By Joel Wittnebel/The Oshawa Express
Christeen Thornton admits that many people find what she’s doing to be a bit strange.
When she knocks on their door, many are wary, many think she’s either a politician or a salesperson, and many are even more shocked when they learn what she’s really doing. She’s not asking, she’s giving.
“That blows people’s minds a little bit,” Thornton says.
The door knocking is only a piece of the efforts that Thornton and her partner have undertaken as part of their recently launched organization, DIRE (Direct Intervention Reaching Everyone). The goal is simply an attempt to get help to those who need it, and more importantly, to those who need it, and may be too shy to ask.
“There are a lot of people who don’t know how to ask for help and who also sort of feel like they’re bugging people when they ask for help with things,” Thornton says. “We want to make sure that the people who want help, and maybe they don’t really want to ask for it, that they still get it.”
The motivation behind the initiative came from multiple sources, and started last year when Thornton attempted to affect some change at city hall. Having seen and heard from other tenants about the issues faced by renters across Oshawa, Thornton took the idea of expanding the city’s Residential Rental Housing Licensing (RRHL) system city-wide. The licensing system, which currently exists in the area around the Durham College and UOIT north Oshawa campuses, requires landlords to maintain clean and safety accommodations for their tenants.
Despite some discussion, the idea was eventually quashed by councillors.
Now, with the recent deaths of four people in a fire on Centre Street in January, and the lack of working smoke alarms in the home, Thornton says that now is the time for action.
Currently, the organization is placing a priority on providing people with batteries for their smoke alarms, as for many low income families, the costs of batteries can be too much.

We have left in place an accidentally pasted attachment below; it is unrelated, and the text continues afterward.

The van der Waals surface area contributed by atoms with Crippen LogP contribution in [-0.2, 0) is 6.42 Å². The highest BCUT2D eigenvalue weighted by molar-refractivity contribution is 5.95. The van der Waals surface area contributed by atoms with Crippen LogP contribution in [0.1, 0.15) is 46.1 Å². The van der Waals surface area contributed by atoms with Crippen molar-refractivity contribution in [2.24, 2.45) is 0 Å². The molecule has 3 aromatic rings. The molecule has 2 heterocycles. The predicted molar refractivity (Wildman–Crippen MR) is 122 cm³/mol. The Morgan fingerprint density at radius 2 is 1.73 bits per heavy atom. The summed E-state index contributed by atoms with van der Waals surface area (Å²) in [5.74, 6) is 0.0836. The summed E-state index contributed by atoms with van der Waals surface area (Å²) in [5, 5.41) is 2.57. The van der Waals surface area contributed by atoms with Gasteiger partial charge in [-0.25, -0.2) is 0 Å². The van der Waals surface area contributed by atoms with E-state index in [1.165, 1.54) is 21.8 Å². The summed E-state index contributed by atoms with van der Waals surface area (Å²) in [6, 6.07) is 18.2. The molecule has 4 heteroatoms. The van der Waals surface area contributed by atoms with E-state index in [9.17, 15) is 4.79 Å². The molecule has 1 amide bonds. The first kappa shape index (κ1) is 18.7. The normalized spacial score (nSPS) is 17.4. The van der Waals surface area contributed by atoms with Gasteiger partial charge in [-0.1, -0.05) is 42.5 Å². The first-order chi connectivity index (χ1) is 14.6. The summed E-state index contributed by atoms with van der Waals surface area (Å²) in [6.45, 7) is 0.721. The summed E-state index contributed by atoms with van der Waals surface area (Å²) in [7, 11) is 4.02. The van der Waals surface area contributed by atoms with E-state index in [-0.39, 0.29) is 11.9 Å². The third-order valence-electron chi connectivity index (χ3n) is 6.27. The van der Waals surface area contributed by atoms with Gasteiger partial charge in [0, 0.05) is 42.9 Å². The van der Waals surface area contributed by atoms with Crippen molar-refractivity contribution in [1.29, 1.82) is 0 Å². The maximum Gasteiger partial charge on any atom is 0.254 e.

DIRE has already provided over 100 “tenant care packages” to people in the community, which along with the batteries, also includes pamphlets and other resources for low income renters to help them with common issues and questions. Thornton has also launched a Go Fund Me page in attempt to solicit funds and battery donations to assist with the program.
However, that’s not to say DIRE is only tackling tenant isssues, as Thornton explains, the issues are varied and affect many people across the city.
“We’re identifying needs as we go, sort of organically and then we are addressing them as we can with what resources we have available to us,” she says. “We want people to feel that they’re not alone, really that’s the base message.”
And being a mother in a low income situation, Thornton says she’s lived and has had personal experiences with many of the issues people are dealing with.
“I get it, I understand what it’s like to be ignored at the council level, to be ignored at the Landlord Tenant Board level and it can be better,” she says.
However, the lack of progress and the appearance of nowhere to turn leaves many feeling hopeless, Thornton says, and she hopes that DIRE can be that light for many people.
“It’s a community movement, it’s about galvanizing the community to support the community,” she says.
For more information about DIRE, to provide support or get involved as a volunteer, visit the DIRE Facebook page.